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I have an array that i use to lookup values. I use the first 2 values to get n rows. for example all rows that have 2 in the first column and 7 in the second. What is the fastest (i mean micro-optimized) way to get these values? I now use a for loop to get the values:

 int l = SpreadLookupTable.GetLength(0);

 for (int iCombo = 0; iCombo < l; iCombo++) {                        
      bool o = SpreadLookupTable[iCombo, 0] == perWeek 
      && SpreadLookupTable[iCombo, 1] == workDays;

     if (o) {
         // do stuff

Edit: It only has some 60 rows. What if i make 3 nested arrays so i could use the first 2 columns as an index directly like t[2][7] and then i would only iterate over the rows i really need. would that be faster?

the table:

private static int[,] SpreadLookupTable = {
                                                  {2, 7, 1, 0, 0, 1, 0, 0, 0},
                                                  {2, 7, 1, 0, 0, 0, 1, 0, 0},
                                                  {2, 7, 0, 1, 0, 0, 1, 0, 0},                                                                                                        
                                                  {2, 3, 1, 1, 0, 0, 0, 0, 0},
                                                  {2, 3, 1, 0, 1, 0, 0, 0, 0},
                                                  {2, 3, 0, 1, 1, 0, 0, 0, 0}
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3 Answers 3

up vote 1 down vote accepted

If the table is static and the combination of search values is known, you could combine both search search values into a hash and map that hash into the table using a dictionary with a list.

If the search values are not known, you could build a multi-level dictionary (or dictionaries) and use the same technique.

(I cross-posted with Neil N and your edit, but this is basically a version of the same general idea: pre-process the indices into some kind of lookup structure. Whether a dictionary or list is more efficient depends on the characteristics of your data.)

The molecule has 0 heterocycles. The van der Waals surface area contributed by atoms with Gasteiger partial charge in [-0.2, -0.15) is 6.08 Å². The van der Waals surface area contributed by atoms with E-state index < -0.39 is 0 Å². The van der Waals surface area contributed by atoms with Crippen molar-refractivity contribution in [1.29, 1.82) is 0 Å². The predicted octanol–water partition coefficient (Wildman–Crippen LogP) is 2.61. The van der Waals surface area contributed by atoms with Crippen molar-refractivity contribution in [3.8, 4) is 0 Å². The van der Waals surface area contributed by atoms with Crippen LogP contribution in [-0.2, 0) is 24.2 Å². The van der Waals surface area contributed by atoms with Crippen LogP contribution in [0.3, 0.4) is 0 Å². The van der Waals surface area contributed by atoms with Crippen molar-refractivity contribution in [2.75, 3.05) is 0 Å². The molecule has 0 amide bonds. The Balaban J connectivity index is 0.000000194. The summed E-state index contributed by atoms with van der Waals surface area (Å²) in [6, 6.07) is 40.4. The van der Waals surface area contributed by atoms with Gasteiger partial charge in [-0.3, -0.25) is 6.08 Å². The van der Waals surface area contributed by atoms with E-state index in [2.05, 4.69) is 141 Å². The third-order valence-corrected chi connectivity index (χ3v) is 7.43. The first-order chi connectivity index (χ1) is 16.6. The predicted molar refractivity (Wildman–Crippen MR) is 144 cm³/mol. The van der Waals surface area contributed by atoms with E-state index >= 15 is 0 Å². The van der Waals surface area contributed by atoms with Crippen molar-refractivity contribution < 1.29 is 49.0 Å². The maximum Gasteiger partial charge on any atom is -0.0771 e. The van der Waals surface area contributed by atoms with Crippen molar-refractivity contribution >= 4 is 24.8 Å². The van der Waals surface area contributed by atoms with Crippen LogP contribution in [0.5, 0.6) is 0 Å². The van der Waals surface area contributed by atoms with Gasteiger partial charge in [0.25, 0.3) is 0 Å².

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It's what i am saying in the 'edit' part of my question? –  Jeroen Aug 5 '10 at 14:36
Sry, I cross-posted with your edit. I edited my answer to refer to your edit, lol. –  TechNeilogy Aug 5 '10 at 14:37
Thanks. I need to squeeze every millisecond out of this and these suggestions help a lot. –  Jeroen Aug 5 '10 at 14:42

You could keep a list of indexes of iCombo that match the criteria, so after your first loop through ALL data, all subsequent times, you would only have to loop through the indexes, and skip the comparisons.

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That is similar to what @TechNeilogy is saying? –  Jeroen Aug 5 '10 at 14:37

An example I saw in a project a colleague of mine was doing was he took a multicolumn grid view and exported the cells to an array set. A new array was used to index the rows with "A", and another new array was used to index the rows with "B". Then a following array made to index those where the index positions in Array1 and Array 2 matched. Using this you can then micro manage these rows to use in your

 if (o) {
         // do stuff

loop, therefore taking out all need to process the rows as they appear to fulfil the criteria set in

     bool o = SpreadLookupTable[iCombo, 0] == perWeek 
  && SpreadLookupTable[iCombo, 1] == workDays;

In our tests it reduce work time done by the app by about 13%, not much but we had several thousand rows to work with so 60 rows may show an even better improvement from the smaller size of your indexes.

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Hope this helps! –  Blue Aug 5 '10 at 14:54
Good answer. I think it is similar to all of the above answers and my Edit. My situation is similar, the table is accessed hundreds or thousands of times. So every millisecond counts. –  Jeroen Aug 5 '10 at 15:12

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